It’s still a bit early to get excited about the next generation of LTE, called “LTE-Advanced,” that carriers are planning to roll out in a couple of years at the earliest. But Dish Network wants to make sure it’s keeping up with the competition, which is why it has already locked in a deal with Qualcomm to develop LTE-Advanced chipsets for future devices, reports FierceWireless. Dish has a 40MHz chunk of satellite spectrum on the 2GHz band that it’s itching to use for terrestrial LTE-Advanced services if the Federal Communications Commission gives it permission to do so later this year. For the uninitiated, LTE-Advanced will represent a major upgrade over current LTE technologies, as the International Telecommunications Union has said that LTE-Advanced will deliver average download speeds up to 100Mbps (which, coincidentally, was its original requirement for a service to be defined as “4G” before the group caved to pressure from carriers and withdrew its position). More →
CBS, Fox and NBC have independently filed lawsuits against Dish Network, claiming its new automatic commercial-deleting service Auto Hop violates copyright laws; Fox even goes as far as to state that Auto Hop is “destroying the fundamental underpinnings of the broadcast television ecosystem.” Auto Hop is a feature launched recently for Dish Network’s Hopper DVR. When enabled, the free add-on allows users to automatically skip over commercials aired during prime time shows on each of the four major television broadcast networks — ABC, CBS, Fox and NBC. Networks took issue with the feature immediately, of course, and now complaints have been filed by three of the four affected networks, BGR sister site Deadline reports. Dish has already filed its own complaint with a New York district court seeking a declaratory judgement that its new service is “in full compliance with copyright law and its re-broadcast agreements.” More →
Dish Network made no friends among the major television broadcasters last week, but it will likely pique the interest of tens of thousands of consumers in the coming weeks as news of its latest feature proliferates. Dubbed “Auto Hop,” Dish began rolling out a new commercial-skipping feature to owners of its multi-room digital video recorder, the Hopper. Currently compatible with recorded shows originally broadcast on ABC, CBS, NBC or FOX, Auto Hop skips commercials automatically when enabled, with no action required by the viewer. Groups of ads are replaced by a single black frame for separation, and then the Hopper will skip directly to the next segment of the program. More →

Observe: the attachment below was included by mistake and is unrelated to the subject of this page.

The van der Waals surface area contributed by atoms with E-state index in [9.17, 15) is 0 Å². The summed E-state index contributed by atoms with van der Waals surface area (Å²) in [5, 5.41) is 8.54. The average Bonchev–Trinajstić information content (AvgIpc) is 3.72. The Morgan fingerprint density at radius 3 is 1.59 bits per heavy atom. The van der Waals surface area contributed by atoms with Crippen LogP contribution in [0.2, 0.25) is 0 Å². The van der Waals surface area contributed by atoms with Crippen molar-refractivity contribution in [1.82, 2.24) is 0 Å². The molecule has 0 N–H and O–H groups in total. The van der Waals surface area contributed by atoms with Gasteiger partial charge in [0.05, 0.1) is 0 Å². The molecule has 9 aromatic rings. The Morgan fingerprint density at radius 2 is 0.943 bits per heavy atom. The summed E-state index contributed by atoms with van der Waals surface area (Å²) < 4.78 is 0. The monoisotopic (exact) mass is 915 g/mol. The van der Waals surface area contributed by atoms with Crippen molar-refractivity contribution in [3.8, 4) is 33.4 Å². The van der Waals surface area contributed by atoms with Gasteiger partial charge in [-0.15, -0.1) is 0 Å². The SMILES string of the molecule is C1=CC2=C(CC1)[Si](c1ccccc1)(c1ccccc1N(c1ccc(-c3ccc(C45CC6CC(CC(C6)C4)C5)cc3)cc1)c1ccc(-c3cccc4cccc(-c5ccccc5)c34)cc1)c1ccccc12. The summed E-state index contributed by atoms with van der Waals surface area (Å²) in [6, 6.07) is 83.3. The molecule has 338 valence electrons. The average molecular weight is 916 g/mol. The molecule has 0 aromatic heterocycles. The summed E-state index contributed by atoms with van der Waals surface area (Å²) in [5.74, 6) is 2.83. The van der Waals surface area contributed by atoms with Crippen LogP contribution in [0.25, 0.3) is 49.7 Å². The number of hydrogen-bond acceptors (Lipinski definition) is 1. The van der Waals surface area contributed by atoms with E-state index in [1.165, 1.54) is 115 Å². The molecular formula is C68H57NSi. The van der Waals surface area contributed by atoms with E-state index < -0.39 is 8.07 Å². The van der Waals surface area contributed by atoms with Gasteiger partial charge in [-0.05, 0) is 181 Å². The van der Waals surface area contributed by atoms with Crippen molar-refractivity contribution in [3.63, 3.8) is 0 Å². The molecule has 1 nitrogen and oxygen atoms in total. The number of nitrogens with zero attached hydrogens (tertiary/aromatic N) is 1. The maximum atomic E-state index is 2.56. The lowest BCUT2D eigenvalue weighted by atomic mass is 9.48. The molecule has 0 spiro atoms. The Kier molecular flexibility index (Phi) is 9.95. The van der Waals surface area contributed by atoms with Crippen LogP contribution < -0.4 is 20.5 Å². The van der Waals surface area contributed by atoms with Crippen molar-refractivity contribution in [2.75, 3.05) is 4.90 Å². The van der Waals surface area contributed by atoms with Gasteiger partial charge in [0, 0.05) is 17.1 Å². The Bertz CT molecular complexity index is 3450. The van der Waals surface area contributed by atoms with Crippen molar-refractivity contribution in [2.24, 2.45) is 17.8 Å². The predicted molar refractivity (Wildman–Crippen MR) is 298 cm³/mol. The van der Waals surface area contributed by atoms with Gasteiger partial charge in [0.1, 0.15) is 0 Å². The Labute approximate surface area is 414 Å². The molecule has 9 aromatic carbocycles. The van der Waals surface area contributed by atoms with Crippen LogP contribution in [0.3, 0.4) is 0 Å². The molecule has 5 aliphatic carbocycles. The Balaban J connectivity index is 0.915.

Philip Falcone’s startup LightSquared planned to deploy a nationwide 4G LTE network in the United States. The firm’s service was found to cause interference with spectrum used by various GPS navigation and tracking solutions, however, forcing the Federal Communications Commission to block the network’s launch. Dish Network is looking to build a similar network and is currently awaiting government approval. Executives and analysts have said that Dish will probably avoid the interference concerns that killed LightSquared’s network, Bloomberg reported on Monday. The satellite company’s frequencies, which are above 2GHz, are far away from those used by GPS devices and Lightsquared’s 1600Mhz band, and are less likely to interfere. “It’s not as close to GPS, so it’s unlikely to interfere,” said Matthew Desch, chief executive officer of Iridium Communications, which operates more than 60 satellites. “But the approval is going to take some time. The FCC is going to make sure they don’t have another LightSquared problem on their hands.” Bryan Kraft, an analyst at Evercore Partners, believes that Dish will gain FCC approval in 6 to 12 months. More →
After the company’s failed acquisition of T-Mobile, AT&T is said to be in dire need of additional wireless spectrum and may be looking at Dish Network, the second-largest satellite-television provider in the United States. “AT&T wants to get more spectrum,” said Recon Analytics Roger Entner in a telephone interview with Bloomberg. “They are a year behind Verizon in the LTE race. Dish would undoubtedly be a good combination and it would solve a lot of AT&T’s problems.” Dish acquired spectrum from the bankruptcies of DBSD North America and TerreStar Networks. President and CEO Joe Clayton said the company is open to future acquisitions, and with airwaves limited, Dish has become a valuable target. AT&T may now be looking to pay the highest premium in more than a decade to acquire the satellite TV provider, according to Bloomberg. At a reported $50 a share, AT&T would have to pay a 77% premium for Dish, the highest in an acquisition greater than $5 billion by a telecommunications company since 2000. AT&T and Dish Network declined to comment. More →
AT&T is in such need of spectrum following the collapse of its planned acquisition of T-Mobile USA, that one analyst thinks the carrier may soon seek to acquire Dish Network. “Dish and AT&T aren’t direct competitors, and at the end of the day, the government wants to see spectrum used,” Stifel Nicolaus & Co. analyst Christopher King told Bloomberg Tuesday. “It’s highly unlikely regulators would block two AT&T deals in row,” he added, noting that AT&T is “desperate for spectrum.” AT&T wasn’t the only company eyeing a deal with T-Mobile USA, however; Dish Network chief executive officer Joseph Clayton recently said that his company was interested in working with T-Mobile USA to create a national wireless network of its own. Read on for more. More →